?

Log in

Notes from the Labyrinth
Unobtainium and Dragons' Bones
Jack the Ripper reading list question 
21st-Apr-2011 05:03 pm
ws: hamlet
If a person has read Donald Rumbelow's book on Jack the Ripper (variously published as The Complete Jack the Ripper and Jack the Ripper: The Complete Casebook), are there any other nonfiction Jack the Ripper books that one ought to read? I.e., has anything substantially new been said since Rumbelow? (And should I bother with anything pre-Rumbelow?)

Please note, I'm not asking what books about Jack the Ripper have been published since 1975; I can find that out for myself. I'm asking for recommendations about which, if any of them, to read.
Comments 
21st-Apr-2011 10:26 pm (UTC)
I read the Patricia Cornwell treatment. I thought it was good, but some people had issues with her scholarship.
21st-Apr-2011 10:31 pm (UTC)
I read that too. I will have to look up Rumbelow.
21st-Apr-2011 10:36 pm (UTC)
Thank you!
22nd-Apr-2011 11:37 am (UTC)
What scholarship? Historians don't know whether to laugh or cry over her 'research' methodology, which appears to have been 'pick a likely culprit and then find evidence that [supposedly] proves his guilt' - a practice which in the average crime novel is usually applied by official forces anxious to clear up a case and eventually revealed to be in major error by the protag.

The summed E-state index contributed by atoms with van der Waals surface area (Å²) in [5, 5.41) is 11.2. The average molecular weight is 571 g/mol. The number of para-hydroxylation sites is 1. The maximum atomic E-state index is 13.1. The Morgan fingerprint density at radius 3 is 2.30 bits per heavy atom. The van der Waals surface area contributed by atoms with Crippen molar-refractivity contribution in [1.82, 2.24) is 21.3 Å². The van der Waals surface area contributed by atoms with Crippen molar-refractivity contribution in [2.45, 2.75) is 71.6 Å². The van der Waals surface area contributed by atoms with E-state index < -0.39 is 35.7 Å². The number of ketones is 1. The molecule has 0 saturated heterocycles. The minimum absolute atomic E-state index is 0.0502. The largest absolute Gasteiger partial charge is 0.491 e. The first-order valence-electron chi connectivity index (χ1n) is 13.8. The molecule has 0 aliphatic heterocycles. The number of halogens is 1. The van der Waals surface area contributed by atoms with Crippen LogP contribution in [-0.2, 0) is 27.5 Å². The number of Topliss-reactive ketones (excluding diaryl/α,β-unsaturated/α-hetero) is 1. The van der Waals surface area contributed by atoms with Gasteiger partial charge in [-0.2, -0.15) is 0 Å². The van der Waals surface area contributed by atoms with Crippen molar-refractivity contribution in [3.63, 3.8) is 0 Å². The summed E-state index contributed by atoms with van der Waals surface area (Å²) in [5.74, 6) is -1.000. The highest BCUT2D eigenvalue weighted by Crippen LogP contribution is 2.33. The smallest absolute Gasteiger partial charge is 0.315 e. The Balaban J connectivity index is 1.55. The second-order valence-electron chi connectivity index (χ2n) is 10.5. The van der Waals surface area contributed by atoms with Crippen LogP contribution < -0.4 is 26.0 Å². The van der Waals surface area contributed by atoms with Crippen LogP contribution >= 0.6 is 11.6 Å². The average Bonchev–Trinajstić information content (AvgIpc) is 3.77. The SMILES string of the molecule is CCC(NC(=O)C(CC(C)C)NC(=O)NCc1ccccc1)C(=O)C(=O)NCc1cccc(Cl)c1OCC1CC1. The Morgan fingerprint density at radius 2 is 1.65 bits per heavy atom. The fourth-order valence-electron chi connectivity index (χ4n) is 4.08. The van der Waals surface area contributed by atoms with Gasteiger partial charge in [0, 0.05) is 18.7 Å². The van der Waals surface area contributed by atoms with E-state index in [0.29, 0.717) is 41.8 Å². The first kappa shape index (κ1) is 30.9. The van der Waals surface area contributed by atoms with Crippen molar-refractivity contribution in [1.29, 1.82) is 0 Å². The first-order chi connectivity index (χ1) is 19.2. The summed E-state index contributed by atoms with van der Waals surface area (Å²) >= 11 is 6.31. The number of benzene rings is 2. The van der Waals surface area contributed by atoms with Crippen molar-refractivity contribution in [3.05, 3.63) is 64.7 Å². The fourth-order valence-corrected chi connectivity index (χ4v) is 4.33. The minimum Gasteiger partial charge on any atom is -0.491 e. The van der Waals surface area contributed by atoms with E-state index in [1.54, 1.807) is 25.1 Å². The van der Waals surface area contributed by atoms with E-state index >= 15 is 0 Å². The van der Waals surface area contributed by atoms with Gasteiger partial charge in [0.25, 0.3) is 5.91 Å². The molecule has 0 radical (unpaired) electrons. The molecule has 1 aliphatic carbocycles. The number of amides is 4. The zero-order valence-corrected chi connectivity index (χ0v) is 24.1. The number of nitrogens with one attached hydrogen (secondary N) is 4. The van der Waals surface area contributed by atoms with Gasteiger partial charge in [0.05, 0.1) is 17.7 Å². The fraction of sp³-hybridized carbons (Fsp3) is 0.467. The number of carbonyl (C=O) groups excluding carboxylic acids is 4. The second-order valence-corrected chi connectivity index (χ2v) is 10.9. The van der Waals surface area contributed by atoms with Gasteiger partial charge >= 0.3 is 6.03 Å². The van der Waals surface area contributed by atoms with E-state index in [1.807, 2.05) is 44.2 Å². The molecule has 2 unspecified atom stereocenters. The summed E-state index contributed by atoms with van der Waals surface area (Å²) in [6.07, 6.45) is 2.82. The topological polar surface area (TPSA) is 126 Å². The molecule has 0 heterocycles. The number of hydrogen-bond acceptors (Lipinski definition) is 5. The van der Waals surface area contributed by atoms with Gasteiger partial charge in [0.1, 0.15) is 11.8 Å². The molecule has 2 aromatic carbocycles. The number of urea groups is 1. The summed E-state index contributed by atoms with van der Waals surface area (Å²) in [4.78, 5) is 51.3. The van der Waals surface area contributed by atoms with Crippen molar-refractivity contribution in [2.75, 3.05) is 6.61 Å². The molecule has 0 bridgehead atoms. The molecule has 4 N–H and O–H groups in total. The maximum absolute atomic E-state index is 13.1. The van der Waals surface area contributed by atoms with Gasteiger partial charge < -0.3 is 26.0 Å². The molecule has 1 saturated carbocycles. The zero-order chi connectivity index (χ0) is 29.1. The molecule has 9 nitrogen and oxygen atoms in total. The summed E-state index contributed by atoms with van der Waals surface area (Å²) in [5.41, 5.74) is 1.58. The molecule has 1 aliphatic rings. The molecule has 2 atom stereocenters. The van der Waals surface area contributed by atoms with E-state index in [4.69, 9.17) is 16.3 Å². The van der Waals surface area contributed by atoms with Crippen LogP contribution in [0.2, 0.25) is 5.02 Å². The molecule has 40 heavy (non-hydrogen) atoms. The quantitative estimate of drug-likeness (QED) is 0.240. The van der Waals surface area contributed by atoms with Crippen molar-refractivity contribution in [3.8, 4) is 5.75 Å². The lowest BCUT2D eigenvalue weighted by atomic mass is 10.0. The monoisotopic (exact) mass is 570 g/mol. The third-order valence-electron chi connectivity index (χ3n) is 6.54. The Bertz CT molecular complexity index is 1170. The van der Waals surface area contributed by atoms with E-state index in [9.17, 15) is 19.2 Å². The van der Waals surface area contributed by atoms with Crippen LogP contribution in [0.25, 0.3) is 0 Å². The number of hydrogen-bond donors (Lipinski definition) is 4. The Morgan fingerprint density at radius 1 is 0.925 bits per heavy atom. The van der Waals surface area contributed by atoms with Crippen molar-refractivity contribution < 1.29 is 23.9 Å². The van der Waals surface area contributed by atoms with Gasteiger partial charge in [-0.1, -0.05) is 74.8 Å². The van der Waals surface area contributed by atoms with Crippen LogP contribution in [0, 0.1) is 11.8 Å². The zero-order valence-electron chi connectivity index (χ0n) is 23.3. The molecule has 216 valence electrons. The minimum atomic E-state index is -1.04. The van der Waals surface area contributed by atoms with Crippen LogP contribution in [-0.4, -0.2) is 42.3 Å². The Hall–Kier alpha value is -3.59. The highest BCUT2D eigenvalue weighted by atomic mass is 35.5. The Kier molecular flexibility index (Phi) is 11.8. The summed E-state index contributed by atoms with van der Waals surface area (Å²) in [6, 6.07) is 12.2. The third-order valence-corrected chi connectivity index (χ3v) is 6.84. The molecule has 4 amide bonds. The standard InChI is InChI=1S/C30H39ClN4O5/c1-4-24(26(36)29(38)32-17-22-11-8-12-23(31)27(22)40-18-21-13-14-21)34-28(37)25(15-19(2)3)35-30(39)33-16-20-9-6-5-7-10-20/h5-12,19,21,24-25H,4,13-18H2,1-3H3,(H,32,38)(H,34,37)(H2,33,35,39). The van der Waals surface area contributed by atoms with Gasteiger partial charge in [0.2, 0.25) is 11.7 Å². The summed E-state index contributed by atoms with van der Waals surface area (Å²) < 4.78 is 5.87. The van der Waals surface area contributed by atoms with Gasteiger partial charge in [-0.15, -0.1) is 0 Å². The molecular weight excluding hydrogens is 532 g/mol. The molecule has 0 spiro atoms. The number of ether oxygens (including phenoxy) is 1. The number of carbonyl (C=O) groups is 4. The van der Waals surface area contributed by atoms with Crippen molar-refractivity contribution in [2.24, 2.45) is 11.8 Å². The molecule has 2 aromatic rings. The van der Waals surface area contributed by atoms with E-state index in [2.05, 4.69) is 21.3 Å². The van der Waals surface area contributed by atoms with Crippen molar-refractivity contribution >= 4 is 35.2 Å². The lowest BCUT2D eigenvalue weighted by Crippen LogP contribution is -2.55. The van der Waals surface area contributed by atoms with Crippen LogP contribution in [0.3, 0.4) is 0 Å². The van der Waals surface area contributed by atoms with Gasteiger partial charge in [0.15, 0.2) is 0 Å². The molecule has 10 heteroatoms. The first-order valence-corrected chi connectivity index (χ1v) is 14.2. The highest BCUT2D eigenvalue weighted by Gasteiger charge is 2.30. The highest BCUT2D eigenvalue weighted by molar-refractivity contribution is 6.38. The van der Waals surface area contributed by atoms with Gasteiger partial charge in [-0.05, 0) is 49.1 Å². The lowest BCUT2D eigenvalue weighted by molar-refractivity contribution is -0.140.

21st-Apr-2011 11:23 pm (UTC)
Alan Moore had a fantastic list of his favorite Jack the Ripper books in the final issue of From Hell, but I don't have access to it at the moment.
22nd-Apr-2011 06:51 am (UTC)
I think I've mentioned this before, but "The Dance of the Gull-Catchers" is printed at the back of my copy of From Hell, and it's Moore writing a comic about the history of Ripperology and his own process of research. Not helpful re: this specific question, probably, but well worth reading in its own right, if you haven't already. ("You" being both michaeldthomas, who probably has, and truepenny, who may or may not have.)
22nd-Apr-2011 02:13 pm (UTC)
Yes, I have. :-)
22nd-Apr-2011 04:18 pm (UTC)
Yes. I need to bite the bullet and buy From Hell.
22nd-Apr-2011 05:44 pm (UTC)
I wasn't all that fond of the actual comic, but much of that was for personal-mileage reasons. Certainly Moore did his research. (It's worth getting the version that has his annotations at the back, if your interest is at all scholarly; he extensively footnotes where he got all of his details from.)
21st-Apr-2011 11:32 pm (UTC)
I thought, "Saucy Jack: The Elusive Ripper" by Paul Woods and Gavin Baddeley was pretty good: not real concrete on the profile stuff, but an intersting read.
22nd-Apr-2011 01:34 am (UTC)
Thanks!
21st-Apr-2011 11:58 pm (UTC)
I enjoyed Jack the Ripper: First American Serial Killer by Stewart Evans & Paul Gainey, although I don't quite buy their conclusions.
22nd-Apr-2011 01:34 am (UTC)
Thanks!
22nd-Apr-2011 01:29 am (UTC) - JTR
Depends what you're looking for really. Lots of books make their fame by providing new suspects. Cornwell's book falls in that category. I would suggest The Ultimate Jack the Ripper Companion: An Illustrated Encyclopedia by Stewart Evans and Keith Skinner (Carroll & Graf 2000). Both authors have written other Ripper books, but the intent here was to present the official records at length with a minimum of authorial intrusion. There are press articles, photos and drawings and the actual police reports. The book does a really good job of orienting the reader. It lacks Rumbelow's narrative flair, but it does reproduce primary and secondary sources without added interpretation, which is nice change from most books on the subject.